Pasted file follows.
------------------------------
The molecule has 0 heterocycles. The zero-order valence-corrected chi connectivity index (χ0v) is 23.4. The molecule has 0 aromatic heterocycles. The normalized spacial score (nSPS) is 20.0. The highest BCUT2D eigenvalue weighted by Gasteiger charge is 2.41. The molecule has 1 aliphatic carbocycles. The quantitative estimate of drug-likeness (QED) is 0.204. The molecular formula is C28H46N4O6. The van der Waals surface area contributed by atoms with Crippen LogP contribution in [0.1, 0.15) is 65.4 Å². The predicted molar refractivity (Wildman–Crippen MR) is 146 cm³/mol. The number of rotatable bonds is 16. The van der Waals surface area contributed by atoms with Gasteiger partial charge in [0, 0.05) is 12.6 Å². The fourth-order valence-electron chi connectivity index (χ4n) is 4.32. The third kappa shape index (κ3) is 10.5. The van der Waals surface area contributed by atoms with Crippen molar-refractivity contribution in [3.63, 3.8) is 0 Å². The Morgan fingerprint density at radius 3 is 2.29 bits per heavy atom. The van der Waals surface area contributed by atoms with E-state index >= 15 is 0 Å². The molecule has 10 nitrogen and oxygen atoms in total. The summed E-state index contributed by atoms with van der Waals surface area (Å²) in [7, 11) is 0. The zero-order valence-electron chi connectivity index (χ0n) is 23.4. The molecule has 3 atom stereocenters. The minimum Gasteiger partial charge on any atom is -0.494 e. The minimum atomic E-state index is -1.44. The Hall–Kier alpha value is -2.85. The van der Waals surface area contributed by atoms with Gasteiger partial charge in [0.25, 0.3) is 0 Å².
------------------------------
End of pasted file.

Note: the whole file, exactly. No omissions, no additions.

The molecule has 0 heterocycles. The zero-order valence-corrected chi connectivity index (χ0v) is 23.4. The molecule has 0 aromatic heterocycles. The normalized spacial score (nSPS) is 20.0. The highest BCUT2D eigenvalue weighted by Gasteiger charge is 2.41. The molecule has 1 aliphatic carbocycles. The quantitative estimate of drug-likeness (QED) is 0.204. The molecular formula is C28H46N4O6. The van der Waals surface area contributed by atoms with Crippen LogP contribution in [0.1, 0.15) is 65.4 Å². The predicted molar refractivity (Wildman–Crippen MR) is 146 cm³/mol. The number of rotatable bonds is 16. The van der Waals surface area contributed by atoms with Gasteiger partial charge in [0, 0.05) is 12.6 Å². The fourth-order valence-electron chi connectivity index (χ4n) is 4.32. The third kappa shape index (κ3) is 10.5. The van der Waals surface area contributed by atoms with Crippen molar-refractivity contribution in [3.63, 3.8) is 0 Å². The Morgan fingerprint density at radius 3 is 2.29 bits per heavy atom. The van der Waals surface area contributed by atoms with E-state index >= 15 is 0 Å². The molecule has 10 nitrogen and oxygen atoms in total. The summed E-state index contributed by atoms with van der Waals surface area (Å²) in [7, 11) is 0. The zero-order valence-electron chi connectivity index (χ0n) is 23.4. The molecule has 3 atom stereocenters. The minimum Gasteiger partial charge on any atom is -0.494 e. The minimum atomic E-state index is -1.44. The Hall–Kier alpha value is -2.85. The van der Waals surface area contributed by atoms with Gasteiger partial charge in [0.25, 0.3) is 0 Å².